Checking and savings accounts: Banks may offer fee waivers for services like expedited checks and overdraft protection.
Federal student loans: As of August 31st, 2022, interest will be 0% and payments are suspended until May 1, 2022. Payments are automatically suspended. These suspended payments count towards Income Driven Repayment Plans, Public Service Loan Forgiveness, and loan rehabilitation. If income will be low for a considerable amount of time after this period, consider income-driven repayment plans which can be set up by loan servicers. If you want to continue making payments, then contact your loan servicer. These provisions are not applicable to private student loans.
After August 31st, 2022, you will receive your billing statement or other notice at least 21 days before your first payment is due. Make sure your contact information is up to date with your loan servicer and on StudentAid.gov. If you are in a traditional repayment plan, then your monthly payment could be different – your loan servicer will recalculate your monthly payment amount using your current balance of principal and interest and the remaining repayment period that you have on your loans. If you made payments during the suspension period, then it is possible you will have a lower monthly payment.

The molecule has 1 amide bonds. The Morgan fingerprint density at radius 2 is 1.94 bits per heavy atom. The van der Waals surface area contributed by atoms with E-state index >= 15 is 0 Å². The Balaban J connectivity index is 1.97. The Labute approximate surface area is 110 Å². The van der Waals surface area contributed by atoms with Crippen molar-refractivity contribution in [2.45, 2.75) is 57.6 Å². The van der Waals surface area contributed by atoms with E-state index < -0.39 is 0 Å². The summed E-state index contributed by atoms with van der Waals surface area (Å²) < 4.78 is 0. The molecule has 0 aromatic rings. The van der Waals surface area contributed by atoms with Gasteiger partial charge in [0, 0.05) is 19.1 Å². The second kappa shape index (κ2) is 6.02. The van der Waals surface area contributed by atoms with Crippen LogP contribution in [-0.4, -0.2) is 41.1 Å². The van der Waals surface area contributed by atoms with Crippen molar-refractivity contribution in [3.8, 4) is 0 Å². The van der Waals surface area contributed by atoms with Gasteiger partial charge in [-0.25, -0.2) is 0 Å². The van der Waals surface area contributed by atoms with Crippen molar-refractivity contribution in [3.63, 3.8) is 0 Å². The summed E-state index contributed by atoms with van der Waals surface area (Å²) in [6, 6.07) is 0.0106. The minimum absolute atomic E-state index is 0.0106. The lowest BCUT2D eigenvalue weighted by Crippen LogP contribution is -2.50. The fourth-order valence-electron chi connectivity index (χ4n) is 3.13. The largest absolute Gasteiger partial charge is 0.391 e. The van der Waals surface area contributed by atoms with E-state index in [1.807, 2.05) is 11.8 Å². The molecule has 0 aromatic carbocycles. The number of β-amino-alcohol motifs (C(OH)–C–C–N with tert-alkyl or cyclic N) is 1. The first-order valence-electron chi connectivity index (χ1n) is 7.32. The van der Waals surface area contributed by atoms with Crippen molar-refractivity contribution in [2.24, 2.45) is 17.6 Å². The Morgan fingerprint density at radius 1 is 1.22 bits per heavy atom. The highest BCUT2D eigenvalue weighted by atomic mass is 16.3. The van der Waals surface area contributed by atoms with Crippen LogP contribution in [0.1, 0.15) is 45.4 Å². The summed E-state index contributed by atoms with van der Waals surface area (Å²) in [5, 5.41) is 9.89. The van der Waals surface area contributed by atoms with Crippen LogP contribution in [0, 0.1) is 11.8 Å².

Price gouging: The Department of Consumer Affairs and Worker Protection (DCWP) has promulgated an emergency Rule under the City’s Consumer Protection Law that makes price gouging illegal for any personal or household good or any service that is needed to prevent or limit the spread of or treat COVID-19. The Rule, NYC Administrative Code 20-701(b), is in effect and makes it illegal to increase prices by 10% or more. The Rule follows DCWP’s previous declaration that face masks, hand sanitizer, and disinfectant wipes are in short supply and expands the Agency’s ability to protect New Yorkers from price gouging.
DCWP encourages consumers who are overcharged to file a complaint at nyc.gov/dcwp or by contacting 311 and saying “overcharge.” Consumers who believe they were victimized by price gouging should keep their receipts and any information about the store where the transaction occurred and file a complaint with DCWP.
Scams: Be careful! Do not click on unfamiliar links and do not provide personal information to unverified sources. There has been a spike in COVID-19 scams on social media, email, texts, and websites. Recent common COVID scams involve a request to pay fees for FEMA funeral expenses and COVID-19 vaccines, “person in need” and charity scams, and fake COVID testing and cures. Scammers are impersonating the Internal Revenue Service, the World Health Organization (WHO), the U.S. Center for Disease Control (CDC), and the New York Department of Education (DOE). Do not give out personal, identifying information over the phone, such as date of birth or social security number.
To file a complaint involving a potential scam, visit the New York Department of Financial Services online or contact the Consumer Hotline at (800) 342-3736.
If you – or someone you know – have legal questions and would like legal help, please call our intake help line at (718) 624-3894 or by starting an online intake.